Homesteading and a carnival
Technically, a homesteader is someone who settles on public land in exchange for producing something on that land, generally under the Homestead Act which became law on January 1, 1863.
The passage of the Homestead Act by Congress in 1862 was the culmination of more than 70 years of controversy over the disposition of public lands. From the inception of the United States there was a clamor for ever-increasing liberalism in the disposition of these lands. From 1830 onward, groups called for free distribution of such lands. This became a demand of the Free-Soil party, which saw such distribution as a means of stopping the spread of slavery into the territories, and it was subsequently adopted by the Republican party in its 1860 platform. The Southern states had been the most vociferous opponents of the policy, and their secession cleared the way for its adoption. Homestead Act of 1862
The practice officially ended with the Federal Land and Policy Act of 1976 when the government decided that the best use of public lands was to keep them under federal control. It is actually quite interesting to look at maps of the United States which detail federal lands; the further west you look, the more land held by the government.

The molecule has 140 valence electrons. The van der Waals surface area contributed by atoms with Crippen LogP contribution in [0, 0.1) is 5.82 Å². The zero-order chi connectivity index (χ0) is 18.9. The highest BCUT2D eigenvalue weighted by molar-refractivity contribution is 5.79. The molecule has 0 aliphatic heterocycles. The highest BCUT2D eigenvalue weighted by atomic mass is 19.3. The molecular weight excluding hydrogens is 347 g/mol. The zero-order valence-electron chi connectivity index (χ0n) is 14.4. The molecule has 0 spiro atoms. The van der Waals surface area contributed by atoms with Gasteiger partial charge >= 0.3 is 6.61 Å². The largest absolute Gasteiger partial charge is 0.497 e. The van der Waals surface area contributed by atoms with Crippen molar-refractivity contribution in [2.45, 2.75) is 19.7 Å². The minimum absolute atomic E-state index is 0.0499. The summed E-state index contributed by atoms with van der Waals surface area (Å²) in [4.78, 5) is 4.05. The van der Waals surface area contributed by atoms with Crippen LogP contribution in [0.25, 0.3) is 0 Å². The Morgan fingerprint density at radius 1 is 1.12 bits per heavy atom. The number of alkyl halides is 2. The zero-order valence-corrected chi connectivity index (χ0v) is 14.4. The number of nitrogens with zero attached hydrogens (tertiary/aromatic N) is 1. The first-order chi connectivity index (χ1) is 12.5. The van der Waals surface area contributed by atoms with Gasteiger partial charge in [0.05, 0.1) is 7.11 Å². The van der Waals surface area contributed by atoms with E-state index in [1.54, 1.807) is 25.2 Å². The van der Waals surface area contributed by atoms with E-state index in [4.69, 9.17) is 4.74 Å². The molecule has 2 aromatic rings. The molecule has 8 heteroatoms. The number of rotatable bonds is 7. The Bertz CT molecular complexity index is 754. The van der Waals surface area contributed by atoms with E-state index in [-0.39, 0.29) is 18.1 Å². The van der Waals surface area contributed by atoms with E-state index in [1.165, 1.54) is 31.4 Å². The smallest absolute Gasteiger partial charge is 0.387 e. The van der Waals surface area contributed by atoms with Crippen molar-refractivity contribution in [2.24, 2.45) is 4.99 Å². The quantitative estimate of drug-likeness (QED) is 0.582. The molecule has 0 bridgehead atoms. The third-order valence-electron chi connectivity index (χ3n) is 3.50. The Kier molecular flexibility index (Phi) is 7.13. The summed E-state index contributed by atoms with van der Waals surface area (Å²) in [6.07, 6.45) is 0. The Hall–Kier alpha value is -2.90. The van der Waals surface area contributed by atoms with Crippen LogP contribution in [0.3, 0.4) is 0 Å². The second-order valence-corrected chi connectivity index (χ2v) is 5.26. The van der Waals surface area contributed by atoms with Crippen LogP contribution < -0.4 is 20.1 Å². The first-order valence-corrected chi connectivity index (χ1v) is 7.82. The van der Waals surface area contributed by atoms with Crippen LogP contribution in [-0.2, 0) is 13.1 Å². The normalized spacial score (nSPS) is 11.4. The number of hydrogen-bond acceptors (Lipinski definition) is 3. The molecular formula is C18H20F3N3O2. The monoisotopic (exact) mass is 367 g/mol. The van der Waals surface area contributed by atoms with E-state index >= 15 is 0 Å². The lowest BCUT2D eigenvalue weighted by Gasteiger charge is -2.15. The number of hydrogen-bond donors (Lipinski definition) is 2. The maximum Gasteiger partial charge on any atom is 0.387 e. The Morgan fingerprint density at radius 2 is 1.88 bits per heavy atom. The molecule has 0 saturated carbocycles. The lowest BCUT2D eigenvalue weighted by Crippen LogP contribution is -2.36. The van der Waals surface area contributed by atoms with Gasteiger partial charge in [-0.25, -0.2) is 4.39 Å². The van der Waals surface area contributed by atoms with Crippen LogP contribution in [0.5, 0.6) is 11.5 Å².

Who were the homesteaders of the early part of the 20th century? They were newly arrived immigrants, farmers without land in the East, single men, single women, freed slaves...basically anyone who was willing to work for a fresh start.
What united this diverse group of people was the desire to own their own land. Together they were responsible for one of the most significant and enduring movements -- both physically and culturally -- of the expansion period of United States history. By granting 160 acres of free land to claimants, the Act allowed nearly any man or woman a chance to live the American dream.
The idea hasn't totally faded into the history books. Ellsworth County, Kansas brought it back in 2005 to encourage population growth. And the word at least seems to be gaining new life, if with a different meaning. When I first heard of urban homesteading, I knew that a shift in definitions had occurred, reaching for an ideal that once defined part of our history. Land meant hard work, responsibility and, above all, independence.

Something, I suppose, which the "homesteaders" of today hold in common as they strive for a simpler life not cluttered with commercialism and "keeping up with the Jones'." For more, check out the Carnival of Homesteading. You'll find some delectable recipes, ideas for simpler living and learn how to sketch a barn swallow.

Update: Make that two carnivals. The Carnival of Homeschooling has also just been posted and for once I'm going to link to it the same day!

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